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The UK post-mortem organ retention crisis : a qualitative study of its impact on partners.

Research output: Contribution to Journal/MagazineJournal articlepeer-review

<mark>Journal publication date</mark>02/2008
<mark>Journal</mark>Journal of the Royal Society of Medicine
Issue number2
Number of pages7
Pages (from-to)71-77
Publication StatusPublished
<mark>Original language</mark>English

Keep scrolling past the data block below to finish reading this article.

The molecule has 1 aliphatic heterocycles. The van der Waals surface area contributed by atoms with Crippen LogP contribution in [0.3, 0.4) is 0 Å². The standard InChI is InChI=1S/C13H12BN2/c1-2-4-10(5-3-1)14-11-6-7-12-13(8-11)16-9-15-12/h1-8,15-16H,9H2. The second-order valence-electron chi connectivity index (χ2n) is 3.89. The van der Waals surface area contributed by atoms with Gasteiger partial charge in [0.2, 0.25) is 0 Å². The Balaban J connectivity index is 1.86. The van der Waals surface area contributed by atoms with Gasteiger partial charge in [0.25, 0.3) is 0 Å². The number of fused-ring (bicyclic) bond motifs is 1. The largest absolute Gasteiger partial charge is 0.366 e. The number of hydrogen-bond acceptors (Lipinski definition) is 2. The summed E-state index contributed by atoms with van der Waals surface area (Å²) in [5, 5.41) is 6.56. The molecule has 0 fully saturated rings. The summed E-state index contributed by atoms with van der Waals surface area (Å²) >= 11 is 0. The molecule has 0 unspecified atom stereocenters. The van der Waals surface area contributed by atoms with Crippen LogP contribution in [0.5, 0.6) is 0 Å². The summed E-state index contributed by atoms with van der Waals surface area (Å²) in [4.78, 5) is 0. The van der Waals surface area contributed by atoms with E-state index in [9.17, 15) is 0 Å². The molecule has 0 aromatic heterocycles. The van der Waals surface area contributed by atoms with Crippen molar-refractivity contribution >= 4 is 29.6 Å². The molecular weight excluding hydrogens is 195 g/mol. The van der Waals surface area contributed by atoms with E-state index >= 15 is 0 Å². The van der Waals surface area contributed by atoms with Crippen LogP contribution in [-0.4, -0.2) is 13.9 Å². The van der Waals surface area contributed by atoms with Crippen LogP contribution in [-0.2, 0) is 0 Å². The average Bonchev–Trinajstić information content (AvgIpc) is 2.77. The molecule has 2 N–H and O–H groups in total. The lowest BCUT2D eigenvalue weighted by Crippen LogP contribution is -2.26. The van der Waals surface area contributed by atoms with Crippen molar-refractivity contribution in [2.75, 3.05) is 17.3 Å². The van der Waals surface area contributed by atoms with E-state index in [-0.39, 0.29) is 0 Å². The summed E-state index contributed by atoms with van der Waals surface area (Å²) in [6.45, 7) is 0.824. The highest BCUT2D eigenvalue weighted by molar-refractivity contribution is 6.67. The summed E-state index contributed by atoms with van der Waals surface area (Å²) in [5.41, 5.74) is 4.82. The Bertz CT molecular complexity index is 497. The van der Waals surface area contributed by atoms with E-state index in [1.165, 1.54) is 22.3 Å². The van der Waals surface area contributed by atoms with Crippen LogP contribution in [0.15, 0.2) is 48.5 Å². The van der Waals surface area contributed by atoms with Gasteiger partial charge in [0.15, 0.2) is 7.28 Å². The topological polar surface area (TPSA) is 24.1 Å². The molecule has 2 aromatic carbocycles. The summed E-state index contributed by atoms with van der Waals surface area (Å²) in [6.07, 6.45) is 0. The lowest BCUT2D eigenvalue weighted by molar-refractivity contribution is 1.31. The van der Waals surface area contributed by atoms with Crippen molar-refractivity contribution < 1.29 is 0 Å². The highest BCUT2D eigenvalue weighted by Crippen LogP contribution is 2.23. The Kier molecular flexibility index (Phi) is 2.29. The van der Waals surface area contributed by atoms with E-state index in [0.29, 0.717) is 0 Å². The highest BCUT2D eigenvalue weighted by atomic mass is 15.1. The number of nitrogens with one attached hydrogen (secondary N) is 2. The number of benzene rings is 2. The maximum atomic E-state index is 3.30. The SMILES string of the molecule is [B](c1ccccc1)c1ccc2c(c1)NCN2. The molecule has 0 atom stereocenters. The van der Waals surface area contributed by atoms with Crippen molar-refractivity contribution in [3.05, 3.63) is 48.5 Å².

Objective: To explore the impact of postmortem organ retention on parents who made enquires about their babies and children when the retention of hearts and other organs removed at postmortem and stored without explicit knowledge or consent of the next-of-kin came to public attention in the UK during 1999-2004. Design: Qualitative study conducted 2003-2004. Data were collected via semi-structured, qualitative interviews and focus groups. Participants: 39 parents who had been affected by organ retention. Setting: Participants were recruited via three parental peer support groups and two NHS Hospital Trusts. Results: Transcripts of the interviews and focus groups were analysed using a thematic approach that sought patterns within the data and highlighted important similarities and differences between participants' accounts. Participants reported the distressing impact organ retention had on their lives; their need for information about the retention of their babies' or children's organs; and the difficulties in their decision making about disposal of retained body parts and tissue blocks and slides. Analysis indicated that organ retention had evoked unresolved bereavement issues and a renewal of grief as well as an opportunity for some parents to resolve ongoing bereavement concerns. Conclusions: Parents in this study wanted NHS teams to appreciate the difficulties organ retention had caused them, deal with their enquires proactively with openness and honesty, and facilitate an environment where they felt supported and could gain the answers to their questions and concerns that were provoked by postmortem organ retention. Such issues may also have implications for the care of other parents and relatives of deceased children.